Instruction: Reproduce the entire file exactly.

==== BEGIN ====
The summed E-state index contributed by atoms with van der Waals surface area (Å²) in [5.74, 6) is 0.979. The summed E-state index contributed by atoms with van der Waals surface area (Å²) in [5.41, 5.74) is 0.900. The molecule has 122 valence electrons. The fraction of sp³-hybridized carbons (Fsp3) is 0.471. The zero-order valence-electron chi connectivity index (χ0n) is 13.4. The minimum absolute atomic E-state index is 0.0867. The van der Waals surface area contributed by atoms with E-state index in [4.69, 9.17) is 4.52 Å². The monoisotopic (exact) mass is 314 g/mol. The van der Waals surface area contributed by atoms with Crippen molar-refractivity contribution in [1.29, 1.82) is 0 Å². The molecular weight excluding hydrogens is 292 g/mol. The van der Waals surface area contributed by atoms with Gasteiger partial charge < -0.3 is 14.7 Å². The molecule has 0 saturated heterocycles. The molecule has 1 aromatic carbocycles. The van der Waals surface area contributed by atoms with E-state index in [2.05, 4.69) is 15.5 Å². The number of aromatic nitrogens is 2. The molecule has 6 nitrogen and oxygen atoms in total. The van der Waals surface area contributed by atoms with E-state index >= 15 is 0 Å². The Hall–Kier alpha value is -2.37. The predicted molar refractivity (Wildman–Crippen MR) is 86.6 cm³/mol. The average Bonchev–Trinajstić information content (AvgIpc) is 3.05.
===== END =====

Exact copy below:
The summed E-state index contributed by atoms with van der Waals surface area (Å²) in [5.74, 6) is 0.979. The summed E-state index contributed by atoms with van der Waals surface area (Å²) in [5.41, 5.74) is 0.900. The molecule has 122 valence electrons. The fraction of sp³-hybridized carbons (Fsp3) is 0.471. The zero-order valence-electron chi connectivity index (χ0n) is 13.4. The minimum absolute atomic E-state index is 0.0867. The van der Waals surface area contributed by atoms with E-state index in [4.69, 9.17) is 4.52 Å². The monoisotopic (exact) mass is 314 g/mol. The van der Waals surface area contributed by atoms with Crippen molar-refractivity contribution in [1.29, 1.82) is 0 Å². The molecular weight excluding hydrogens is 292 g/mol. The van der Waals surface area contributed by atoms with Gasteiger partial charge < -0.3 is 14.7 Å². The molecule has 0 saturated heterocycles. The molecule has 1 aromatic carbocycles. The van der Waals surface area contributed by atoms with E-state index in [2.05, 4.69) is 15.5 Å². The number of aromatic nitrogens is 2. The molecule has 6 nitrogen and oxygen atoms in total. The van der Waals surface area contributed by atoms with E-state index >= 15 is 0 Å². The Hall–Kier alpha value is -2.37. The predicted molar refractivity (Wildman–Crippen MR) is 86.6 cm³/mol. The average Bonchev–Trinajstić information content (AvgIpc) is 3.05.